Though the rate of applications for asylum in Mexico have increased in recent years, most migrants have their eyes set on the U.S., citing security concerns in high-crime areas in Mexico, the earning potential in the U.S., and a history of migration that has left them with many more relatives in the United States than in Mexico.
Juan Manuel Flores Munguia, 23, from Tocoa, Honduras, said he had started an asylum application in Mexico, but the process could take three to six months. He left Honduras after a man shot his brother in both legs at a soccer game. When the caravan arrived, he went with his wife and two children to wait in line for the visa, hoping for a shorter wait time.
“The president here is helping us, but our own president has not at all,” Flores Munguia said. “I’ll be killed if I go back to my country.”
The development projects that Mexico has established, in part to get migrants to stay in southern states, include the construction of a train line and a reforestation project. But according to migration experts, it is hard for new jobs to convince people with relatives they would be better off in Mexico. Flores Mungia, for example, has a grandmother, uncle, and cousins waiting to receive him in the U.S.
“That’s not going to reduce dramatically the number of people who see the U.S. as their primary destination, in part because of an economic difference, of salaries between the U.S. and Mexico, and because they have families in the U.S. That’s a key factor,” said Maureen Meyer, the director of the Washington Office on Latin America’s Mexico program.
Mexican authorities, however, have focused on getting migrants to remain in their country. In December, the government announced that it was planning a $30 billion initiative for development in southern states, which would help provide jobs for Central Americans. The humanitarian visas currently being handed out give migrants the chance to work in Mexico and receive care in public hospitals, and they are renewable after the first year. On Wednesday, the Mexican government announced the expansion of another form of entry, one-year work permits that had previously been given only to Guatemalans and Belizeans, but would now also be granted to Salvadorans and Honduras for work in any of seven states.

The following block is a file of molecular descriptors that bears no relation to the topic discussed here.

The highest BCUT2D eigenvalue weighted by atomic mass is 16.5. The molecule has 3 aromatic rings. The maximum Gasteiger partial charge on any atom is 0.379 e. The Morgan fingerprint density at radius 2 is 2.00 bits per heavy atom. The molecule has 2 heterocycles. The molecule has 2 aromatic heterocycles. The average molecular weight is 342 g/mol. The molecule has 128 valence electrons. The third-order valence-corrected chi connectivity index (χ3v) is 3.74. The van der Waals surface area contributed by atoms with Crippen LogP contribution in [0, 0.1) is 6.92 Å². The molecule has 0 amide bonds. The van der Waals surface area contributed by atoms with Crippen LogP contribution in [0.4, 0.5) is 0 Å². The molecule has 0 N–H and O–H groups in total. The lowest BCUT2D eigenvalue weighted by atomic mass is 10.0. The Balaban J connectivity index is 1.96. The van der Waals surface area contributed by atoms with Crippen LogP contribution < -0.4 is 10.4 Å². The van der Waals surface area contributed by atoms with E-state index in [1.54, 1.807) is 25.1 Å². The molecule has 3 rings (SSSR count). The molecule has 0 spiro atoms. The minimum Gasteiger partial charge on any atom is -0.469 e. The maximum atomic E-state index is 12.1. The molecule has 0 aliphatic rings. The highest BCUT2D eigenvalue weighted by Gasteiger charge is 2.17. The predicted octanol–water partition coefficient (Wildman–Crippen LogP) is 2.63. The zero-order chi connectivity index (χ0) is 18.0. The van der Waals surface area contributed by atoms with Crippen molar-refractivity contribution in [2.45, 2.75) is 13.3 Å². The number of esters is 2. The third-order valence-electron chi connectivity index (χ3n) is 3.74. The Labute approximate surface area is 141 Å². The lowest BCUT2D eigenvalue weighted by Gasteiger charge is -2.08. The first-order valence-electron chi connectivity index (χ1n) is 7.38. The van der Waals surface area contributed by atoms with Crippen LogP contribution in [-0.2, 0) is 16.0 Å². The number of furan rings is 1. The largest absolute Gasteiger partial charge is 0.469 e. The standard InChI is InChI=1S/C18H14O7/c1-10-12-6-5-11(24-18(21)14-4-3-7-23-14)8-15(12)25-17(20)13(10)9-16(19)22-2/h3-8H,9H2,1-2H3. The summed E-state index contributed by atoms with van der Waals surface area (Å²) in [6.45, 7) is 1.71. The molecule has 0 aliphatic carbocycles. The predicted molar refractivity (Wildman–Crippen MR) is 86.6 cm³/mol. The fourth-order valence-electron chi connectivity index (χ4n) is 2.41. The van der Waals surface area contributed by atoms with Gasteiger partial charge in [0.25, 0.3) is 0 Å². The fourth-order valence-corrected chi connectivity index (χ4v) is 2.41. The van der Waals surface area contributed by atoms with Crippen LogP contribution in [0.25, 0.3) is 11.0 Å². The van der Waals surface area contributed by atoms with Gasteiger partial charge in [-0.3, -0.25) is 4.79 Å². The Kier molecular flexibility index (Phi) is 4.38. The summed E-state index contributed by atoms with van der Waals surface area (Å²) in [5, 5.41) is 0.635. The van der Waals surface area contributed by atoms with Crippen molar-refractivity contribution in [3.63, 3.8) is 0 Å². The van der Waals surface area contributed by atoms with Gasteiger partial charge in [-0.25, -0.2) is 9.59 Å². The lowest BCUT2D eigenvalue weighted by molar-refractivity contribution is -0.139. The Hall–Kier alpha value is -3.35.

But it has also contemplated more drastic measures. In December, the U.S. Department of Homeland Security announced a plan—which remains in negotiation—to have all asylum-seekers wait in Mexico for the duration of their U.S. asylum cases, and Mexico’s foreign ministry agreed.
Civil society discussions have raised concerns about how the latest announcements fit in with these bilateral discussions. Biometric data, including fingerprints and iris scans, is being collected as part of the registration process for humanitarian visas. Since 2008, the U.S. has had access to the data of migrants held in Mexican detention centers, but not of everyone else who has passed through the country undetected.
For now, the consequences of Mexico’s experiment remain unclear, but the daily line of migrants stretches nearly to the Guatemalan end of the overpass. Others wait on the sidelines for their small green visas to be issued and their names to be called.
“To what extent can they continue with this plan to give people legal status if it’s going to give others an incentive to come?” said Quique Vidal Olascoaga, a coordinator for the Fray Matías de Córdova Center for Human Rights. “There has to be a limit.”